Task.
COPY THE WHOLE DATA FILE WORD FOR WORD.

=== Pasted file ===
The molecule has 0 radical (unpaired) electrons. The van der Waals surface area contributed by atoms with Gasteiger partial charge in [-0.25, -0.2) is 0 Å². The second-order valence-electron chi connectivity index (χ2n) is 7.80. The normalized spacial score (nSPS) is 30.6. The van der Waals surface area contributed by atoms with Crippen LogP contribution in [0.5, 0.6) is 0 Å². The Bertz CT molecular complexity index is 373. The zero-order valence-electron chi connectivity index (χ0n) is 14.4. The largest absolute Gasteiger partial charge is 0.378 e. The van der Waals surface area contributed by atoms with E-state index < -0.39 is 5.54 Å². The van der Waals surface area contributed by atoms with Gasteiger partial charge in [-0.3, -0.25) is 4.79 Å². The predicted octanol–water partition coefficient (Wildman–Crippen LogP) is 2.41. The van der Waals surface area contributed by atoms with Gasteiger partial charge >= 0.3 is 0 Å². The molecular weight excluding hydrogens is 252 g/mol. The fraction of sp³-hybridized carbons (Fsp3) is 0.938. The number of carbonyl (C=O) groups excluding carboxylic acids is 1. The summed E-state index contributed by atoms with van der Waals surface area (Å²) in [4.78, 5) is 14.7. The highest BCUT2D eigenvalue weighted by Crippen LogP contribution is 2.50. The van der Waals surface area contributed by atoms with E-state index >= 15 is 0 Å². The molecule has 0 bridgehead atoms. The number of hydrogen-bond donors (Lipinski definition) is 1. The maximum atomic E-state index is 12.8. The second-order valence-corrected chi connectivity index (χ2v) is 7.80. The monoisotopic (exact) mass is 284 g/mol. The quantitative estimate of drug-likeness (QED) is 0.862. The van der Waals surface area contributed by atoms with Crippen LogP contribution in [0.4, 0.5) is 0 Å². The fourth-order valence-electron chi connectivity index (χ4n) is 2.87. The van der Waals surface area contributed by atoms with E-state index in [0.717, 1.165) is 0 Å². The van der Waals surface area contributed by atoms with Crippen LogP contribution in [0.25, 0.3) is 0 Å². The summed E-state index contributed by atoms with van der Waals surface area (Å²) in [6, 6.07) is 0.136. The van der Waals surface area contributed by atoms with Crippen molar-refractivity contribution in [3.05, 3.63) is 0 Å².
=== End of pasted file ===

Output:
The molecule has 0 radical (unpaired) electrons. The van der Waals surface area contributed by atoms with Gasteiger partial charge in [-0.25, -0.2) is 0 Å². The second-order valence-electron chi connectivity index (χ2n) is 7.80. The normalized spacial score (nSPS) is 30.6. The van der Waals surface area contributed by atoms with Crippen LogP contribution in [0.5, 0.6) is 0 Å². The Bertz CT molecular complexity index is 373. The zero-order valence-electron chi connectivity index (χ0n) is 14.4. The largest absolute Gasteiger partial charge is 0.378 e. The van der Waals surface area contributed by atoms with E-state index < -0.39 is 5.54 Å². The van der Waals surface area contributed by atoms with Gasteiger partial charge in [-0.3, -0.25) is 4.79 Å². The predicted octanol–water partition coefficient (Wildman–Crippen LogP) is 2.41. The van der Waals surface area contributed by atoms with Gasteiger partial charge >= 0.3 is 0 Å². The molecular weight excluding hydrogens is 252 g/mol. The fraction of sp³-hybridized carbons (Fsp3) is 0.938. The number of carbonyl (C=O) groups excluding carboxylic acids is 1. The summed E-state index contributed by atoms with van der Waals surface area (Å²) in [4.78, 5) is 14.7. The highest BCUT2D eigenvalue weighted by Crippen LogP contribution is 2.50. The van der Waals surface area contributed by atoms with E-state index >= 15 is 0 Å². The molecule has 0 bridgehead atoms. The number of hydrogen-bond donors (Lipinski definition) is 1. The maximum atomic E-state index is 12.8. The second-order valence-corrected chi connectivity index (χ2v) is 7.80. The monoisotopic (exact) mass is 284 g/mol. The quantitative estimate of drug-likeness (QED) is 0.862. The van der Waals surface area contributed by atoms with Crippen LogP contribution in [0.4, 0.5) is 0 Å². The fourth-order valence-electron chi connectivity index (χ4n) is 2.87. The van der Waals surface area contributed by atoms with E-state index in [0.717, 1.165) is 0 Å². The van der Waals surface area contributed by atoms with Crippen LogP contribution in [0.25, 0.3) is 0 Å². The summed E-state index contributed by atoms with van der Waals surface area (Å²) in [6, 6.07) is 0.136. The van der Waals surface area contributed by atoms with Crippen molar-refractivity contribution in [3.05, 3.63) is 0 Å².